Journey to a Healthier Me

Living life and getting healthy one step at a time.

Cool as a Cucumber August 5, 2010

Filed under: Food and Emotion,Inuitive Eating,My Story — Cyndi @ 11:11 pm
Tags: , , , ,

Sorry this post is going up so late. It’s been one hectic day.

Today I want to touch on what to do at parties. Now I don’t mean etiquette wise, I mean food choice wise.

I tend to get pretty flustered in social situations. I’m never sure what kind of food is going to be available. And on top of that if people around me are eating I feel like I need to join in.

I’ll be honest, this isn’t really a problem I’ve conquered yet. But I do have a couple of strategies that I try to use when I am at a party/gathering.

  • Eat before you go. I try to eat something before I even leave the house, because I know if I show up to the party hungry I’m going to make a lot of poor choices because I won’t be thinking clearly about the food in front of me.
  • Don’t engage in conversation where the food is. This might seem like a no-brainer, but I was at a party (tonight actually) where we sat around the kitchen table that was covered in chips, chocolate, and cake.  I’m not really sure how many mindless handfuls of food I grabbed, but I’m sure it was a lot.
  • If you really need to grab something to eat, eat veggies. I could have saved myself a lot of calories tonight by choosing the healthier options.
  • Don’t eat food unless it’s on your plate. By putting food on your plate you are more aware of what you’re eating.
  • Drink seltzer/diet soda/ water instead of sugary drinks. Granted diet soda isn’t really the best option for you, but if you know you’re going to be eating extra calories to begin with, why drink them too?
  • Allow yourself to indulge in the things you really want. Now, this may seem counterproductive, but it really isn’t. I find that if I survey my options before making any decisions and pick out the foods that I rarely get to eat I am less likely to overeat. The trick is to put your portion on your plate and walk away. Don’t linger around the food.

Do you have tricks you use to stop yourself from over-indulging at parties?

I have to admit that sometimes I feel like people are critical of what I am eating, and that usually deters me from eating as much. But it’s silly to let other people make my food choices for me. I am an adult. If I eat too many sugary foods, or have too much junk one week and I gain weight then that’s my responsibility. I need to recognize that my choices are my own, and no one elses. I can only grow as a person if I learn from my own mistakes.

That being said, I failed at using the techniques I wrote above at the party tonight. But that’s okay. I’m not perfect. This is a journey. Being healthy is a journey, just because I stumble does not mean I should give up entirely. It’s nights like tonight where I remind myself of how far I have truly come. The old me would eat anything, and everything, and not even think twice.

Well, this chick is hitting the hay, I have to be up for another 6 am shift tomorrow.

Catch you later, Blogland!

Questions for you:

Do you feel more conscious of your food choices in public? How does this affect what you eat? How do you cope with critical people?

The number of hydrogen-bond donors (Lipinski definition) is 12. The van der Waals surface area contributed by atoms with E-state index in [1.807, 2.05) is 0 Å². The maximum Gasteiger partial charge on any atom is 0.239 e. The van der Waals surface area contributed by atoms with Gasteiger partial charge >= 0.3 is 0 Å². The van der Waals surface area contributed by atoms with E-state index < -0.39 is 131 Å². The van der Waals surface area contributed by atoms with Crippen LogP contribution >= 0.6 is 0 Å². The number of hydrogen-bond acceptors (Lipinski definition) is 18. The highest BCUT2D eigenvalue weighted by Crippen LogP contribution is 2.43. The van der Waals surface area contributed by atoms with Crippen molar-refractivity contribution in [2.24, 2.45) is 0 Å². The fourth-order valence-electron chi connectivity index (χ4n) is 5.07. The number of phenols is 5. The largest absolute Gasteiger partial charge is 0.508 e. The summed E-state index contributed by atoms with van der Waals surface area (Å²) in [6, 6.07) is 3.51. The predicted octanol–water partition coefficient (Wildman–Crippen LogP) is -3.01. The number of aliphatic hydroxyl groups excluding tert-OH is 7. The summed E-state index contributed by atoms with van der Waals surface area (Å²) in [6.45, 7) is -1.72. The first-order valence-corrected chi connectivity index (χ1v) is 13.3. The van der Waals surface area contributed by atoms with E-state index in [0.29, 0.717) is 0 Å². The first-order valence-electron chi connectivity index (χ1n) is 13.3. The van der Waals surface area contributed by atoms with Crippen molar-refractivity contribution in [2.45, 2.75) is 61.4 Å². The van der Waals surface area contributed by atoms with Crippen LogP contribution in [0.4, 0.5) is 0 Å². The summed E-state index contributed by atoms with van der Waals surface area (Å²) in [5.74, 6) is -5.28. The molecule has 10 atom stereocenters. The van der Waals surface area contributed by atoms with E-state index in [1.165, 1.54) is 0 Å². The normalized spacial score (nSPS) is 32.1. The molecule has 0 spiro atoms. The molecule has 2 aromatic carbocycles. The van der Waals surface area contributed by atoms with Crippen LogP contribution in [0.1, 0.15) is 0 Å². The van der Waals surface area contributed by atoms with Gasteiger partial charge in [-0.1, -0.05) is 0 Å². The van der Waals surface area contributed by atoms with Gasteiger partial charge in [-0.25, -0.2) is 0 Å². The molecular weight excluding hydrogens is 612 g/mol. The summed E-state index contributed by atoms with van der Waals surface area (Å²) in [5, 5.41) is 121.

Stay the Course July 29, 2010

Hello Lovelies!

I hope you’re having a nice relaxing evening. It’s been so hot here lately that I don’t want to leave the house until the sun goes down. Maybe I could get my store to open at 7 at night instead of 7 in the morning?

Today I want to share a blog post I just read over at Health for the Whole Self. The post is about using intuitive eating, or listening to your body, as a means of promoting a healthy lifestyle.

I love the idea of actually listening to my body about the food it wants, and when it wants to eat.

But I don’t trust myself.

How do I know that my body won’t be asking for cookies and ice cream 24/7? How do I know that my body wants me to get 5 servings of fruits and vegetables a day?

I think that’s part of the challenge of intuitive eating. You need to figure out what “craving” is actually what your body wants and what part of it is emotion.

For me, I’m a huge emotional eater. I came from a family that used food as a means of comfort, celebration, commiseration, and any emotion in between. You had a rough day? Let’s make cookies. You got an “A” on your test? We need cake to celebrate. Junk food was never in short supply when I was growing up.

And I realize that even now I still fall back on using food as a crutch. Otherwise why would I be on a first name basis with the Coldstone clerk? But I’m not ready to leave Weight Watchers and begin intuitive eating. Not yet.

I think of Weight Watchers as my training wheels. I’m learning what foods I need to fuel my body, and what I need to stay healthy. I’m learning moderation, and the Points system is teaching me that I can get, and stay, full on less food than I thought.

So where does this leave me?

I’m going to stay the course, and continue making progress on Weight Watchers. But that doesn’t mean that I can’t incorporate some of the techniques that Christine references in her guest post on Health for the Whole Self. I can start to examine my relationship with food, and why I turn to it in times of stress.

You can expect plenty of other posts on this topic in the future as I continue to look how food and my emotions go hand in hand.

This tired girl is going to hit the hay. Have a good night Blogland.

Question for you:

Are you an emotional eater? How do you cope?